Feeds

eMusic cuts quotas

Cuts annual subs too

The essential guide to IT transformation

The No.2 legal music service, eMusic, is cutting the number of tracks Stateside subscribers are permitted to download each month.

The basic monthly allowance falls to 40 from 30 songs (a 25 per cent cut), the Plus allowance falls from 65 to 50 songs (a 23 per cent cut), while the Premium cap is down to 75 songs, from 90 - a 16 per cent cut.

Prices for all three monthly plans remain the same. eMusic is hoping that users of the hit service - it's the fastest-growing rival to iTunes - will upgrade to an annual plan, which are on offer at the moment.

(Subscribers can also buy booster packs.)

"We have a much bigger catalog than we had when we relaunched in 2003 - 1.7m songs as opposed to 250,000 - and the web site is much more sophisticated too," A spokesperson for eMusic in New York told us.

The economics of eMusic is complex. The service depends on the same logic as a health club, acknowledges CEO David Pakman - occasional users subsidize heavy users. If the average number of songs a subscriber downloads increases, there's a significant bottom line impact.

So was eMusic becoming a victim of its own success, we wondered?

"We still offer the best value out of any download service, 25 cents a track," eMusic told us, sidestepping the question. "We're offering people more so we feel can we can charge more for it."

Cuts to the 1-year and 2-year plans suggest eMusic wants to move its loyal customer base onto longer contracts. The price of these plans has been cut as the monthly quotas have been capped. Annual subscriptions range from 40 downloads per month for $124 per year to 90 per month for $244 per year. The top two-year option permits 90 songs per month for $359.82, equivalent to $14.99 a month.

Unlike rival subscription services, eMusic doesn't lock or time-bomb the songs with Digital Rights Management, so customers keep their music unhindered.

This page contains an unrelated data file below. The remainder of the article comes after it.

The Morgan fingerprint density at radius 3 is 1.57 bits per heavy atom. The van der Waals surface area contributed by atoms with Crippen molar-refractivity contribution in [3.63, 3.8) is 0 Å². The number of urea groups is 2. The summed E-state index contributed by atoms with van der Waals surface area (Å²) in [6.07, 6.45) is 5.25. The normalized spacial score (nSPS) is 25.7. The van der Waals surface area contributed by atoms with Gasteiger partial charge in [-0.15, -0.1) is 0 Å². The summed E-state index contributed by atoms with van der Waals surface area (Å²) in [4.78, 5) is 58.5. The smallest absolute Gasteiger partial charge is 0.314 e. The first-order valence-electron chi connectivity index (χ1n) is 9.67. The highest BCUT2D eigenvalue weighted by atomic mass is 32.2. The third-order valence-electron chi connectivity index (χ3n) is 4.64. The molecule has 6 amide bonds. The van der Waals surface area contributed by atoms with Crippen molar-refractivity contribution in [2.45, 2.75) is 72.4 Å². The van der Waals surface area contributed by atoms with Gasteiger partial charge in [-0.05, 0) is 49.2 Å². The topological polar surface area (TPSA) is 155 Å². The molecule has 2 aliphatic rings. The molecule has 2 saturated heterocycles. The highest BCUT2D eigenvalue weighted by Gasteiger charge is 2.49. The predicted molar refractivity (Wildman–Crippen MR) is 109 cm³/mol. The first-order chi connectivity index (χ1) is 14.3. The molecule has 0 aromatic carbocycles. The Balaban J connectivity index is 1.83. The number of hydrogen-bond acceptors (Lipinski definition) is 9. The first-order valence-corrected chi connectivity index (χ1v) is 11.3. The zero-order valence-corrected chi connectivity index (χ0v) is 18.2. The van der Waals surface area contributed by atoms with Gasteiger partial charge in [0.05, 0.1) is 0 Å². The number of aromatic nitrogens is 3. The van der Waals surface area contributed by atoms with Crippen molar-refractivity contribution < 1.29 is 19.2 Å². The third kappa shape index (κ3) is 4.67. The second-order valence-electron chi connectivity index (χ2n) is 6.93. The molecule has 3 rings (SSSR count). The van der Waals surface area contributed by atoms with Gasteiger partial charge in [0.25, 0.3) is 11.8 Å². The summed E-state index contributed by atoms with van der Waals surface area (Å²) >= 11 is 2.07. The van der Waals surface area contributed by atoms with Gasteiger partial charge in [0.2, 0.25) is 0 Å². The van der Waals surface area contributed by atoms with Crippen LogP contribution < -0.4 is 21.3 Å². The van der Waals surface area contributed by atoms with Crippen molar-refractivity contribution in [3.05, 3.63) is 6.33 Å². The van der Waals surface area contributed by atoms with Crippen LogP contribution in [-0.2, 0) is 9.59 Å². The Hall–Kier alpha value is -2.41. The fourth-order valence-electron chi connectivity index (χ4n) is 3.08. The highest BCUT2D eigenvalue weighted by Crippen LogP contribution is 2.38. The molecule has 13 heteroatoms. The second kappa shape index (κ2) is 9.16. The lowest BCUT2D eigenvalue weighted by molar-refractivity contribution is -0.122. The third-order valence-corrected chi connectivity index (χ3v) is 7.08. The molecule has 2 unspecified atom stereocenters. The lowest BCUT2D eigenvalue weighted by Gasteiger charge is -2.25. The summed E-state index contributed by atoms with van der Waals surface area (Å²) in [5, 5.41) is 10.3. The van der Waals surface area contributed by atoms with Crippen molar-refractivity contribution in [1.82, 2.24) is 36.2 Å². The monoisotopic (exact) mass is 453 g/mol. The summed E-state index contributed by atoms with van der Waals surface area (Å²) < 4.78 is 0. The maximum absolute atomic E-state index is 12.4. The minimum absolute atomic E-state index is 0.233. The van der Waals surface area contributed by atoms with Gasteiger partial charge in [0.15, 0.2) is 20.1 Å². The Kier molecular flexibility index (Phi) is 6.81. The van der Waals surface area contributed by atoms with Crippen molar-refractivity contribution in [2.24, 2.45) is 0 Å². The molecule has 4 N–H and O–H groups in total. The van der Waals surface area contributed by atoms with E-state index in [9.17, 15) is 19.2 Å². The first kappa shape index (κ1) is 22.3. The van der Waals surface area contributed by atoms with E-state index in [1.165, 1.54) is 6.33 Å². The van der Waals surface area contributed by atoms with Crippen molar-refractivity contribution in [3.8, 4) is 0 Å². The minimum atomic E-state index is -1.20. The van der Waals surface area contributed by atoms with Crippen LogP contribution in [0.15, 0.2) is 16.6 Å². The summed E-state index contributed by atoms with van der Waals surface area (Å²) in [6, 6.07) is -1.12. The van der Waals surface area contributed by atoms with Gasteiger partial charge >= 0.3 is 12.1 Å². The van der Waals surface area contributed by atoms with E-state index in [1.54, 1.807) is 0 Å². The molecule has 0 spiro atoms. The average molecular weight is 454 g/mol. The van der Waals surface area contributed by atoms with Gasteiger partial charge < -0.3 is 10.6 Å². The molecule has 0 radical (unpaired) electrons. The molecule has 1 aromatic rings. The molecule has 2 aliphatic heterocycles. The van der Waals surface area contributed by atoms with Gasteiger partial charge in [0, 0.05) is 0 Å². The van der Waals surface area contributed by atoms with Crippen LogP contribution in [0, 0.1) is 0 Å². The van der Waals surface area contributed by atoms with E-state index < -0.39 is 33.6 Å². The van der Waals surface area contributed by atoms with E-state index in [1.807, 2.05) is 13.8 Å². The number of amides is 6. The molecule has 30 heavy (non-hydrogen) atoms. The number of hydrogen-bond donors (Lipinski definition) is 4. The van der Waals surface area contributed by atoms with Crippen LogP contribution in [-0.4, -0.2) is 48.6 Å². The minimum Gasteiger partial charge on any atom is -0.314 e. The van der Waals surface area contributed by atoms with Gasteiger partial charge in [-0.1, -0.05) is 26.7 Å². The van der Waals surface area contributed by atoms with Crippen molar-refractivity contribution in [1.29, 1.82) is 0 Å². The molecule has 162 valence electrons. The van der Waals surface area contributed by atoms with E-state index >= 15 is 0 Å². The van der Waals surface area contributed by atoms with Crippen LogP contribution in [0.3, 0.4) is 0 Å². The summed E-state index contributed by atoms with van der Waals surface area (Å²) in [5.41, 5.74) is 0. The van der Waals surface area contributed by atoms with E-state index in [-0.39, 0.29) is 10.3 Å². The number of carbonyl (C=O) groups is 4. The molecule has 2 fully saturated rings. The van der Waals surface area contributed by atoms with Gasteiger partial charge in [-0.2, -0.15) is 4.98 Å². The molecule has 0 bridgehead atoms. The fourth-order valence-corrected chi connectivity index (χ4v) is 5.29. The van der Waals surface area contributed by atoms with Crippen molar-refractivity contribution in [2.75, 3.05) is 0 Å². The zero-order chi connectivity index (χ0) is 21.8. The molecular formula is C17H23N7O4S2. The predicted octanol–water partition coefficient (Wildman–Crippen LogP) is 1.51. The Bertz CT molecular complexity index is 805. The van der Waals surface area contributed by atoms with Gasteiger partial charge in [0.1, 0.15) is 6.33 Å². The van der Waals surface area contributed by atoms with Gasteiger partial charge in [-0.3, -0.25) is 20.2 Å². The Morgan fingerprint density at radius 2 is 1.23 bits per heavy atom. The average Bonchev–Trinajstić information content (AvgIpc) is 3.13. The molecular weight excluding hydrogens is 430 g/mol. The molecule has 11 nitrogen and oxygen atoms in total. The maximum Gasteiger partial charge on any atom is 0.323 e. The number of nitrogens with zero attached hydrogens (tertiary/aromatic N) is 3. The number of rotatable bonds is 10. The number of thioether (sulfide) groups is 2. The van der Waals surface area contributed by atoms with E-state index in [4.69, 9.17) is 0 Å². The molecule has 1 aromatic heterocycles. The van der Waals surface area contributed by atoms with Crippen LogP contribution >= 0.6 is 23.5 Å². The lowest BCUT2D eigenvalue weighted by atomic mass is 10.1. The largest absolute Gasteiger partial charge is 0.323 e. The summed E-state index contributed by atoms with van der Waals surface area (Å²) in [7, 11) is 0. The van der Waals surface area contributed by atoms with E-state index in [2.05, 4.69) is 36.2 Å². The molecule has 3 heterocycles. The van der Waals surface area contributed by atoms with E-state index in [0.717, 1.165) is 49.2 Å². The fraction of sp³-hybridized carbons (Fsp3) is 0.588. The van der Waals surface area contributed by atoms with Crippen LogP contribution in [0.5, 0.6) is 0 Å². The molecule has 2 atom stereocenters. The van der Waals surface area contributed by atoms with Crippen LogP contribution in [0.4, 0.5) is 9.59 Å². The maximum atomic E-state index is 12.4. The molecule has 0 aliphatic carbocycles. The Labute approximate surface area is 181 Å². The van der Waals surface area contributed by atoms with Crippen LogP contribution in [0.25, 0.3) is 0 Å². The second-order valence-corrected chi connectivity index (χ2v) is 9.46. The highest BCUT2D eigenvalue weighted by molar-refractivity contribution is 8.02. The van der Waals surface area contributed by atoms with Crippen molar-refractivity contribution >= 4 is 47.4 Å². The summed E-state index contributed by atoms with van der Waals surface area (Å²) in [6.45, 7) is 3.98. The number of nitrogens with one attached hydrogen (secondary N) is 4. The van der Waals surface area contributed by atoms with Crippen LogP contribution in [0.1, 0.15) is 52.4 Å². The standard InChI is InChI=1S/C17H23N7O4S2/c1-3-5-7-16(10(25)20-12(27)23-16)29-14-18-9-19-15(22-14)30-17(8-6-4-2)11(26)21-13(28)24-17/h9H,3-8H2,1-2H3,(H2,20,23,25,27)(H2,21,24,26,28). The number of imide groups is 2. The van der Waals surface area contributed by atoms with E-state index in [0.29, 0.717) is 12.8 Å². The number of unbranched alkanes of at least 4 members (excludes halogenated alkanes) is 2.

eMusic claims 12 per cent of the legal download market, behind Apple's iTunes Store. The new monthly plans take effect from November 17. ®

Next gen security for virtualised datacentres

More from The Register

next story
6 Obvious Reasons Why Facebook Will Ban This Article (Thank God)
Clampdown on clickbait ... and El Reg is OK with this
No, thank you. I will not code for the Caliphate
Some assignments, even the Bongster decline must
Kaspersky backpedals on 'done nothing wrong, nothing to fear' blather
Founder (and internet passport fan) now says privacy is precious
TROLL SLAYER Google grabs $1.3 MEEELLION in patent counter-suit
Chocolate Factory hits back at firm for suing customers
Mozilla's 'Tiles' ads debut in new Firefox nightlies
You can try turning them off and on again
Sit tight, fanbois. Apple's '$400' wearable release slips into early 2015
Sources: time to put in plenty of clock-watching for' iWatch
Facebook to let stalkers unearth buried posts with mobe search
Prepare to HAUNT your pal's back catalogue
prev story

Whitepapers

5 things you didn’t know about cloud backup
IT departments are embracing cloud backup, but there’s a lot you need to know before choosing a service provider. Learn all the critical things you need to know.
Implementing global e-invoicing with guaranteed legal certainty
Explaining the role local tax compliance plays in successful supply chain management and e-business and how leading global brands are addressing this.
Backing up Big Data
Solving backup challenges and “protect everything from everywhere,” as we move into the era of big data management and the adoption of BYOD.
Consolidation: The Foundation for IT Business Transformation
In this whitepaper learn how effective consolidation of IT and business resources can enable multiple, meaningful business benefits.
High Performance for All
While HPC is not new, it has traditionally been seen as a specialist area – is it now geared up to meet more mainstream requirements?